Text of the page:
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Review of Katya Mandoki, Prosaica: Introducción a la Estética de lo Cotidiano (México: Grijalbo, 1994).Thomas Heyd. British Society of Aesthetics Newsletter
This is an ambitious work, a full-scale manifesto for an aesthetics of the everyday.1 As such, it aims to cover a lot of ground, ranging from a critique of the narrowness of aesthetics, as commonly understood, to the development of the instrumentarium of (something like) a science of prosaics. Katya Mandoki's thesis is that it is arbitrary to limit aesthetics to what seem to be its traditional topics, the study of art objects or the study of beauty. In contraposition, by starting out with Baumgarten's definition of aesthetics as the "science of sensible knowledge", and by appealing to the root meaning of aesthesis (perception or sensibility), she comes to define aesthetics as the study of "the faculty of sensibility of the subject" (65; 83).2 She proposes to conceive of aesthetics as having two branches, "poetics or the study of the artistic sensibility, and prosaics or the study of the quotidian sensibility" (83).
Mandoki points out that, as presently conceived, aesthetics fails to come to terms with a plethora of phenomena such as (most of) the imagery projected via television and video or the sensible character of space and time configurations in the home, school, workplace, politics, medicine or history. Her claim is that, due to the narrowness of aesthetics as understood traditionally, the study of many events and objects which affect the human sensibility on a daily basis, is neglected. She concludes that the end result is that aesthetics, insofar as it concerns itself only with art and/or the beautiful, is incomplete and even elitist. It also fails to realise a potentially important role in the social sphere since it neglects to diagnose the aesthetic dimension of social ills in contemporary society expressed in, for example, gang violence and gun use in U.S. American schools.
Besides this practical justification, Mandoki develops a number of points intended to contribute to the theoretical justification for the development of prosaics. She argues, for example, that the narrow focus of traditional aesthetics on the beautiful is misplaced because beauty is not a quality in things but something contributed by the subject:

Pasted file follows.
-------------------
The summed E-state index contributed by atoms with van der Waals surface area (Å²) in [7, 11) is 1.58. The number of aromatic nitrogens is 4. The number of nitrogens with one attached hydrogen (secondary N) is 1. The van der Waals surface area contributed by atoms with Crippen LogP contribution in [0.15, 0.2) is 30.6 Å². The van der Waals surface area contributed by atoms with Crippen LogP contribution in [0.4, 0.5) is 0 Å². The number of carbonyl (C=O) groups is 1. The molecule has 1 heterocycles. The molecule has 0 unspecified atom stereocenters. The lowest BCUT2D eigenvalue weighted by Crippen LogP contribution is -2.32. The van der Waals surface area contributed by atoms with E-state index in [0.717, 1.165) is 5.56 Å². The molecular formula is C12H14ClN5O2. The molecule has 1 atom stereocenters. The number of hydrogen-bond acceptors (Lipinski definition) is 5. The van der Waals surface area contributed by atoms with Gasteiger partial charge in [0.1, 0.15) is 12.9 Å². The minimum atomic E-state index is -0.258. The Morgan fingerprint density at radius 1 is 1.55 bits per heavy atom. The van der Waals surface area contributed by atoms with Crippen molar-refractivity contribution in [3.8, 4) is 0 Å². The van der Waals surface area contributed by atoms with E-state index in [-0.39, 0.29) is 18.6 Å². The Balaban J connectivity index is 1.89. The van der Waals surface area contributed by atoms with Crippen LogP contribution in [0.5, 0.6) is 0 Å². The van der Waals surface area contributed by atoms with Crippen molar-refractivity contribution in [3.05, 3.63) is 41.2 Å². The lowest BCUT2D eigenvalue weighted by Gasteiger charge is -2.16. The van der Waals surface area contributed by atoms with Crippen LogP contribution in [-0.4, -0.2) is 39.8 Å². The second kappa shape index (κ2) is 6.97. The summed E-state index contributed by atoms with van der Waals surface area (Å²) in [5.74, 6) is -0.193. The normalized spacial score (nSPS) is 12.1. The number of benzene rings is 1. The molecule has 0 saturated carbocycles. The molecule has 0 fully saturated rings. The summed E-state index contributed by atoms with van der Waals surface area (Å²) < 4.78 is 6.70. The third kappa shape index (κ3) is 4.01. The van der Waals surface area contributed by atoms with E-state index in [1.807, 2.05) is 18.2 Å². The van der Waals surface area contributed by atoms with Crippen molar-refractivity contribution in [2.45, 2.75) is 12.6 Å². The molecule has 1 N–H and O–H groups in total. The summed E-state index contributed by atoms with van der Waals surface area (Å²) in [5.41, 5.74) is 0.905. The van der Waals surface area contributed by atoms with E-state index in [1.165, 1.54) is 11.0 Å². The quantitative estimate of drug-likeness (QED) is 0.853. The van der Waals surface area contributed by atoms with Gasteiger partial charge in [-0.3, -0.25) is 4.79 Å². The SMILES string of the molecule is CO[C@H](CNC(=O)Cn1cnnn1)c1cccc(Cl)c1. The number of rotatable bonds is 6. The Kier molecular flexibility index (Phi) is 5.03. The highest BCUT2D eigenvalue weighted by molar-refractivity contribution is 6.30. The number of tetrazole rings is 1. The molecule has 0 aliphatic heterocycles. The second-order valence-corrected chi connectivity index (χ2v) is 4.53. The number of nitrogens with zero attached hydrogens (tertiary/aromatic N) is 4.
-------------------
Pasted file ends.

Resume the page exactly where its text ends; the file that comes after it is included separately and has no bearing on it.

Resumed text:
the beautiful is not a quality of objects but an effect of the relation that the subject establishes with the object from a particular context of valuation and interpretation. It is sensibility which discovers its objects and which sees in them that which it has placed in them. (30)
She seems to be arguing that, if aesthetics is focussed on art because art supposedly seeks to create beautiful objects, but beauty only is a biocultural construct, then one of the justifications for restricting aesthetics to art falls away. That is, if the supposed object of aesthetics does not have its aesthetically relevant qualities intrinsically,3 then those qualities cannot serve as guides to what the field is about. She proposes that, hence, some other guide, such as the subjects' sensibility, needs to be appealed to when attempting to define aesthetics.
Mandoki, furthermore, addresses the topics of the separation between art and life, the aesthetic attitude, and aesthetic disinterestedness among what she calls "The myths of aesthetics." She argues that art is always already implicated in life insofar as "art is a pecuniary, linguistic, libidinal practice that affirms the identity of its author, [and that has] ethical, cathartic and political [dimensions] at the individual level in the process of social individuation and in the shaping of national and ethnic identities." (41) She claims that Jerome Stolnitz's update on Kant's notion of disinterestedness is wrongheaded by arguing that "There always is some interest in the attention of an aesthetic subject toward her or his object; [namely] to obtain pleasure, to satisfy curiosity, to come to know, to
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